Ahead of Spanish election, fake Facebook pages spend €40,000 on ads

Eight sites have been sharing posts criticizing the Popular Party’s political rivals and encouraging abstention on November 10

Paid ads favoring the PP on fake Facebook pages.
Paid ads favoring the PP on fake Facebook pages.el país

A web of Facebook pages has been paying up to €40,000 for political ads on the social media site that criticize political rivals of Spain’s conservative Popular Party (PP).

The 59 ads, which have been viewed nearly nine million times, criticize the Socialist Party (PSOE) of caretaker Prime Minister Pedro Sánchez, center-right Ciudadanos (Citizens), far-right Vox and the left-wing anti-austerity party Unidas Podemos.

An ad encouraging abstention.
An ad encouraging abstention.

Some of the pages themselves are named after these parties and encourage abstention at the upcoming general election on November 10.

The administrator of eight of these pages is a young man from Murcia named Javier Ager Solano, whose Twitter account is filled with positive comments about the PP. All eight pages were suspended after this newspaper tried to reach him for comment.

Sources at the PP said they did not know about the existence of these pages. “We are not aware of this. We will not do online advertising until the start of the election campaign period,” said one party source, who was unable to explain how a young university graduate such as Ager Solano could have spent tens of thousands of euros on the ads.

The ads combine aggressive publicity with messages in support of the PP. The leaders of the PSOE and Ciudadanos, Pedro Sánchez and Albert Rivera respectively, are the targets of the biggest criticism. In one, a speech by Rivera is followed by the classic quote by Groucho Marx: “Those are my principles, and if you don’t like them, I’ve got others,” in reference to Rivera’s decision to lift his “veto” on doing deals with the Socialist Party.

Groucho March helps criticize Ciudadanos leader Albert Rivera.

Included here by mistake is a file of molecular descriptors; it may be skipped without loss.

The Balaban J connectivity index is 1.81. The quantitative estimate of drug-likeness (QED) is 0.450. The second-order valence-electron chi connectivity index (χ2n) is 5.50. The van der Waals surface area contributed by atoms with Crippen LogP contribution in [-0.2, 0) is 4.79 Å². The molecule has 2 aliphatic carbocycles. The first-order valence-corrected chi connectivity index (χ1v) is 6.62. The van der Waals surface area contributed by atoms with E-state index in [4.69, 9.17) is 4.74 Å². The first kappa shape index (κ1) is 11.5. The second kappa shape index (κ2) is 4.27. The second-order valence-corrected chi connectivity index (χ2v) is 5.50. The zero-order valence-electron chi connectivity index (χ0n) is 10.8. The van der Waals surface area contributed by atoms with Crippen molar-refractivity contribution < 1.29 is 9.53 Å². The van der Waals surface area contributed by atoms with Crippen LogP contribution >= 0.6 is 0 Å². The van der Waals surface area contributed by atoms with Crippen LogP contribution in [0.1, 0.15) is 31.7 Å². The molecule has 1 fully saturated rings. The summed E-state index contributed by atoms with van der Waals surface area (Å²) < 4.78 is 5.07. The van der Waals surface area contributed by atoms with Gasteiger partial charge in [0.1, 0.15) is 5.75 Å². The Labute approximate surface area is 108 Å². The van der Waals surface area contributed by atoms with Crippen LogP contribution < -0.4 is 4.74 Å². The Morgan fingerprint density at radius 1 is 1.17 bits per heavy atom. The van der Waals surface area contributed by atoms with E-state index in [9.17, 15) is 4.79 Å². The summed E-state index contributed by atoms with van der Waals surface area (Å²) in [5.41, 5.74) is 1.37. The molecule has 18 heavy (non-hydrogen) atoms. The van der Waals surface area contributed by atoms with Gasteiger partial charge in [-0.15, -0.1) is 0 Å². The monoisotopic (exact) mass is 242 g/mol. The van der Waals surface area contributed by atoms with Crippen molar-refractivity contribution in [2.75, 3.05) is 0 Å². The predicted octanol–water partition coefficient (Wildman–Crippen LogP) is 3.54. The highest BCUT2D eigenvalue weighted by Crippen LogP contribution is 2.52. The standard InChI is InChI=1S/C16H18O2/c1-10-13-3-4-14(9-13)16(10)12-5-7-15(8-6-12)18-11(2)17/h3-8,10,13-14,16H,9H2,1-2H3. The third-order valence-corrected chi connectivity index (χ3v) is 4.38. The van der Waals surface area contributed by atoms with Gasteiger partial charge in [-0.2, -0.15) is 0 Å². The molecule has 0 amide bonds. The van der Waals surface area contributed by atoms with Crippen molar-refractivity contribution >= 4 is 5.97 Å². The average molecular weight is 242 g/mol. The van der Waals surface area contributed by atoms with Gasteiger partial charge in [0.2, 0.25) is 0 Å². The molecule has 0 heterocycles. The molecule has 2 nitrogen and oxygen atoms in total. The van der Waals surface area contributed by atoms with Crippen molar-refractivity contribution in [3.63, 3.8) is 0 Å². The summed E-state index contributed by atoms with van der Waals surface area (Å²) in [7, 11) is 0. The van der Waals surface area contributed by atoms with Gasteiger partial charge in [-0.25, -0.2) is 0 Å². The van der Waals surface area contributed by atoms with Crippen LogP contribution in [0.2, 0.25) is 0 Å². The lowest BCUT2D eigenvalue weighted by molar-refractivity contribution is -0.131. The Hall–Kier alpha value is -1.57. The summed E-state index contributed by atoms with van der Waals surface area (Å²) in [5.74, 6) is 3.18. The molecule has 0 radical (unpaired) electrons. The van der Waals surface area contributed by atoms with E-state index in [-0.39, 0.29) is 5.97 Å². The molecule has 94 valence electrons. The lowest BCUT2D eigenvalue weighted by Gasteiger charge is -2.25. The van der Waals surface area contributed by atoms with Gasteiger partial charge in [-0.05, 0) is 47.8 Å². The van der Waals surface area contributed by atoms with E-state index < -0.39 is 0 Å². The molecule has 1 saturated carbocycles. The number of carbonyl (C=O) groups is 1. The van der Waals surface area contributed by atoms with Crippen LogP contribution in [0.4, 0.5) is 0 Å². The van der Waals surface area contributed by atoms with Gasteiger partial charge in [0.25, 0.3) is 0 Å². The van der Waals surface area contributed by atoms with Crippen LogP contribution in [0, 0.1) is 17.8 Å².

Groucho March helps criticize Ciudadanos leader Albert Rivera.

One of the pages managed by Ager is titled “Yo no voto” (I’m not voting), and uses videos with visual elements and the message: “10-N No contéis conmigo,” or November 10, count me out.

In two of the pages, named “Recuperar el PSOE“ (Recovering the PSOE) and “Contrapoder” (Counterpower), there are ads that were paid for by someone named Javier Francisco Barralo Vicente. An online search for that name turns up no results, and the email address provided on Facebook belongs to the domain name of another website with alleged ties to the Association for the Defense of the Interests of Spain (ADIES).

ADIES has run ads on its own Facebook page with messages that also criticize the PP’s political rivals. One ad has the slogan “What type of Pedro Sánchez are you today?” and highlights statements by the caretaker prime minister that appear contradictory when taken out of context.

A representative of ADIES told this newspaper that the association is not seeking votes for any particular party. “This is not something that is tied to the elections. We want to have permanent campaigns,” said Manuel Onrubia, a 41-year-old computer expert. “There are lots of issues that will continue to be of concern to people: Catalonia, Brexit.” Onrubia did not respond to the question of whether Ager and Barralo have any ties.

After being contacted by EL PAÍS, Facebook has opened an internal investigation. “Thanks for calling this to our attention. We are looking into it,” said a Facebook spokeswoman.

English version by Susana Urra.


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